Of course, this may in part be due to the incredibly active lives the western elderly seem to lead. If my parents didn’t just sit around all day watching TV, farting and complaining about how terrible their children were and instead started doing interesting things like speed-dating, finding sex partners online or learning tantric sex, I’m sure they would find me more than a little bit of a nuisance to have around. Unfortunately even my best efforts to encourage mother to raise kittens (practically slobberred over pictures of the cute little animals in front of her) failed to inspire anything more than cynical remarks that Good Sons Stay at Home to mewl cutely, not buy kittens to do it for them.

Even in China and India, I am constantly reading about the masses of young adults who are forced to move from their hometowns to seek employment in larger cities and end up seperated from their parents. Usually, from what I hear, they end up not moving back once they’ve managed to carve out a life for themselves, though financial support for parents is usually expected. Of course, this is entirely different from my case as they have legitimate reasons for leaving home, such as making a living and finding a wife (evidently, in some Chinese villages the boy:girl ratio is something like 10:1), though I have the suspicion that in years to come it will be custom for the young ones to leave the nest as a sign of maturity (read: economic capability). I am entirely aware of the irony that my problem is caused by living in a country that has too many employment opportunities and is devoid of gender-balance problems, and that had I been born somewhere else the question would have been moot (replaced by questions like how to get children – who will end up with problems like this).

I was brought up to believe that abandoning your parents was among the worst things you could do. I am familiar with the concepts of 仁, 仪 and 孝 due to father’s interest in Buddhist studies when I was younger (curse his foresight in breeding such values in his son) and being an obvious banana (ie. westernized chinese) my chinese teachers always paid close attention to my answers when they asked the class that inevitable question about whom I would save from drowning if I could only save one – my mother or my wife, then would proceed to demonize western values because inhuman bastards like me (and only at the age of 10, awww) would say things like “Save the wife! She’s more useful to the economy!” (so Singaporean) and neglecting out primal responsibility to the ones-without-whom-we-would-not-be-possible. I remember the story about the crows whom, whilst young depended on their mother for food, would similarly feed and nest her when she was old and decrepit, thus making them noble creatures worthy of our emulation (though we shoot them in Singapore). I hate volunteering with the elderly, and am always somewhat useless (and a little weepy) in old folks’ homes (though that might be more because I can’t speak any chinese dialects beyond the purpose of ordering food).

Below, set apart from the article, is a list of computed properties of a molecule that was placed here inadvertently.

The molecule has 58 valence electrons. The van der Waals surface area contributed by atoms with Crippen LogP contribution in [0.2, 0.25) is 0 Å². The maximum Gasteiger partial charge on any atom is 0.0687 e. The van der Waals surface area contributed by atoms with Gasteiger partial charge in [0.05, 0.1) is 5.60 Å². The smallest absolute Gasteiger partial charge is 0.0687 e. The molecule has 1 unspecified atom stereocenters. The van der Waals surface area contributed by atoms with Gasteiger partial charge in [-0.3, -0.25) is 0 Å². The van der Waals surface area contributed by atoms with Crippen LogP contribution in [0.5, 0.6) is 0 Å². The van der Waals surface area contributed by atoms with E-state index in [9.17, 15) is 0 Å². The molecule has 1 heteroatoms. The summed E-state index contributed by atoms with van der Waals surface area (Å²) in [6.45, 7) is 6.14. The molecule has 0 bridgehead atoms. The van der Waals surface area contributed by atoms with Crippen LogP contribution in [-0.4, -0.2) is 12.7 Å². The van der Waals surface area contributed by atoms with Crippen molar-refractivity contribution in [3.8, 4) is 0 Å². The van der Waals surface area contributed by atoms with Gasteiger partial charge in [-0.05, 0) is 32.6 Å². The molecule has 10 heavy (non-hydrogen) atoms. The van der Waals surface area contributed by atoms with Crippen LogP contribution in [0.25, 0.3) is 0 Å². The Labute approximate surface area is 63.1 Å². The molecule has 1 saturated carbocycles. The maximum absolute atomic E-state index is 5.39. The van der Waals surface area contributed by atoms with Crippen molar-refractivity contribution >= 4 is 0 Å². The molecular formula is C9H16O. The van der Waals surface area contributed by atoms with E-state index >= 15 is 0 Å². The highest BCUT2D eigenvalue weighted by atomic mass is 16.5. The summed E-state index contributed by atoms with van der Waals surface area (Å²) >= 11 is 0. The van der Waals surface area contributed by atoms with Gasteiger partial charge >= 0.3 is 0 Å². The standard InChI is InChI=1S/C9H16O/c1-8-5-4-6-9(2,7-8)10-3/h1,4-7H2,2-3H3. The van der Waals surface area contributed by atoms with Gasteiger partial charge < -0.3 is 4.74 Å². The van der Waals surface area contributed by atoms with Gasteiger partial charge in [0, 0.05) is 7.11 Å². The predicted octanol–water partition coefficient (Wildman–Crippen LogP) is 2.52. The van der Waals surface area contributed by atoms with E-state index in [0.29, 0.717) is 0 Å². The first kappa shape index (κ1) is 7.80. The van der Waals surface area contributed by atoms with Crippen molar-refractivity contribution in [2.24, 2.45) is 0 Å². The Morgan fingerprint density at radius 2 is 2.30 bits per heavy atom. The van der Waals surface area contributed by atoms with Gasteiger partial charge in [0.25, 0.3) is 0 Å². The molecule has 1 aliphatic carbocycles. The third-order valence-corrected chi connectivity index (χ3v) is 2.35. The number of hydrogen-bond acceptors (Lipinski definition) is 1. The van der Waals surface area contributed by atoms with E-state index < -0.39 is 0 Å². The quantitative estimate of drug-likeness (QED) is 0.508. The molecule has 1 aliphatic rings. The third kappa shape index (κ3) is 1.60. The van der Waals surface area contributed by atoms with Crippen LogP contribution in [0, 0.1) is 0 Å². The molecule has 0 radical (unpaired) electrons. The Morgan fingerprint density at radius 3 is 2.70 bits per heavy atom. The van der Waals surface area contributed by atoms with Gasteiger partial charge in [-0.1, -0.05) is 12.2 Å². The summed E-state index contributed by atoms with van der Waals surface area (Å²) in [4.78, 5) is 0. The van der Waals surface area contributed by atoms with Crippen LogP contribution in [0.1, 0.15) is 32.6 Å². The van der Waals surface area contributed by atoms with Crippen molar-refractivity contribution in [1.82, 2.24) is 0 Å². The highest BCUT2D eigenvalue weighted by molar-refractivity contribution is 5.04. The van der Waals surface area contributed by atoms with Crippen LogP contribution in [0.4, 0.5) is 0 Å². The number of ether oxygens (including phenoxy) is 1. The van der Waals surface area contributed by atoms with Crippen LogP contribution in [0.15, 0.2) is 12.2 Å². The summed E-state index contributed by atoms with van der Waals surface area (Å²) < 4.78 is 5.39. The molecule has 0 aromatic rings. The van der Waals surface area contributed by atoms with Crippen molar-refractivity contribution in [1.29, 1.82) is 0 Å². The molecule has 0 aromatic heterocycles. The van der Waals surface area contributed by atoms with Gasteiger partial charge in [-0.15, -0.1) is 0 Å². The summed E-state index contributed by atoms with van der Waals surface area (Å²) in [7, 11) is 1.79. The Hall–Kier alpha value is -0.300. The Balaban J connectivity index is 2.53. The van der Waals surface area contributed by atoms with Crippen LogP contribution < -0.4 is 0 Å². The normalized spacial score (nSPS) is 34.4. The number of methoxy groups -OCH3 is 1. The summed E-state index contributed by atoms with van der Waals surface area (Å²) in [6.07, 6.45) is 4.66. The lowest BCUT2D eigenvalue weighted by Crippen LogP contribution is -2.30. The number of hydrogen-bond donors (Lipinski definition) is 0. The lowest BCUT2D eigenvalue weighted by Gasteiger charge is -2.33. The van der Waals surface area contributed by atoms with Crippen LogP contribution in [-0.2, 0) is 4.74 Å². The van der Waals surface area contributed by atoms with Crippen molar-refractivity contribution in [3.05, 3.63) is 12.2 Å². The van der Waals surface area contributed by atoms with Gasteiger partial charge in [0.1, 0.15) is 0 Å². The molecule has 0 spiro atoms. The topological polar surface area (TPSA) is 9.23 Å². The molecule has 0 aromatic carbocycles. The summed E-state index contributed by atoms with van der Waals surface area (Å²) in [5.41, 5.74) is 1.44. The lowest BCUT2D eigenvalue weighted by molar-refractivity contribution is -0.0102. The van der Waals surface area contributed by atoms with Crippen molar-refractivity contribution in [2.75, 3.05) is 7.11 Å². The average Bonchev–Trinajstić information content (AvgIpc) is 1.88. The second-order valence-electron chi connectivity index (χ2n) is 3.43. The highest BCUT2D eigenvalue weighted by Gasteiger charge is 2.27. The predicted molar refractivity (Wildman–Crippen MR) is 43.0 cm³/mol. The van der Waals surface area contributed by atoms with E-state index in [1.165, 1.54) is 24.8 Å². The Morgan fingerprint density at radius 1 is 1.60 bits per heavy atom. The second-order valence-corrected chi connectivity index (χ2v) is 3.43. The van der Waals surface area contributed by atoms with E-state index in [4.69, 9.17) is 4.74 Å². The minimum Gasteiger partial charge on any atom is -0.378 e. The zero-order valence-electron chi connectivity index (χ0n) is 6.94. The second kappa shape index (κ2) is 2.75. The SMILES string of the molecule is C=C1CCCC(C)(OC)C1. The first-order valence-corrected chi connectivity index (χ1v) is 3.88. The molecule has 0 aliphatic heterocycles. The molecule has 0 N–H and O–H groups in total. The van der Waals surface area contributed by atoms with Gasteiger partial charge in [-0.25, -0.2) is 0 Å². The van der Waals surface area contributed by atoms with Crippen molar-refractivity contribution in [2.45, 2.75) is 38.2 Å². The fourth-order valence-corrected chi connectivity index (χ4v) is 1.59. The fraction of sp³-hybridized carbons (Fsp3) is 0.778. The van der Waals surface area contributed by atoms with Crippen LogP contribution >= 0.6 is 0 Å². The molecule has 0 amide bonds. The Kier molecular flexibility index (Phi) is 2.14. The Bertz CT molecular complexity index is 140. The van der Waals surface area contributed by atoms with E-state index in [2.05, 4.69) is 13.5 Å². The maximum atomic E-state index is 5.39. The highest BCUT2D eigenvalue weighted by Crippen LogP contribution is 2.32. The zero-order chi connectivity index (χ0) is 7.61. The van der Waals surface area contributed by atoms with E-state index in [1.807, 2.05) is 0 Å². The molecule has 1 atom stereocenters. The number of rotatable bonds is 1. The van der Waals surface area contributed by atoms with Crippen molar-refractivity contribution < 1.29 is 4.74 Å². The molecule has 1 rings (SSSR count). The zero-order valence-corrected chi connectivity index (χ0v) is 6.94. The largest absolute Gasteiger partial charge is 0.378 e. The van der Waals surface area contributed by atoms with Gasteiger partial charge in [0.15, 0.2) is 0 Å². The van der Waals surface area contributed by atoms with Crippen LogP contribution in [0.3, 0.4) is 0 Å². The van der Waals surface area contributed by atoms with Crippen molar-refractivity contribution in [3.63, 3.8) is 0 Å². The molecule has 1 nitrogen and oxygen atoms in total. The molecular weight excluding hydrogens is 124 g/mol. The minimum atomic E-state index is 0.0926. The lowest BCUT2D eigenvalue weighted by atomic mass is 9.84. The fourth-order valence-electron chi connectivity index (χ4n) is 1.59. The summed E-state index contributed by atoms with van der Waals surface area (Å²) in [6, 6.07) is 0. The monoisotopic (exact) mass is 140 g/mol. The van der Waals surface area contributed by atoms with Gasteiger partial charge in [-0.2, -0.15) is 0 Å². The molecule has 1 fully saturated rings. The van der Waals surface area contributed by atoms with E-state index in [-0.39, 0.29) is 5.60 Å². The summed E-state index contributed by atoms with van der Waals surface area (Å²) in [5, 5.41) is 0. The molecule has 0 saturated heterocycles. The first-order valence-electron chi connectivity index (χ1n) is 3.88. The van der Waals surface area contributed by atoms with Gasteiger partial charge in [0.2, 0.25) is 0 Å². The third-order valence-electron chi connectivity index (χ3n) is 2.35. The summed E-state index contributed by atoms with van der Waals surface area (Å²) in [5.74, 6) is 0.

Now, I’ve never really thought of myself as being that westernized, though I suppose I bear all the symptoms – poor command of my “mother toungue” (my mother speaks predominantly in English), an almost complete lack of knowledge of my historical heritage (Chinese history was taught only for three months in Secondary 2), a disdain for the traditions (such as the one I discuss now) and the inability to recite any chinese poetry except for 静夜思, instead replacing all these with transplants from some other culture. But one of the things that makes me such a banana, I suppose is that I ask the question: Why is it important for us to be filial? instead of taking it to be one of the fundamental, unquestionable bases of humanity.

I’d discuss it further, but this post is turning out to be ridiculously long and to tell the truth I haven’t found out a reasonable and suitable answer yet. I do have a whole list of philosophical and biological views that I think should contribute to my decision, yet my early-beliefs always seem to take precedence against anything I read that offers a view counter to theirs. It’s so deep sometimes I even think myself a Bad Boy for considering the issue. As I wonder the logical merits of sending your parents off to a nursing home where professional nurses can provide them medica… my brain stops working and I am filled with dread that I could even entertain such sordid thoughts.

This must be what self-censorship is like.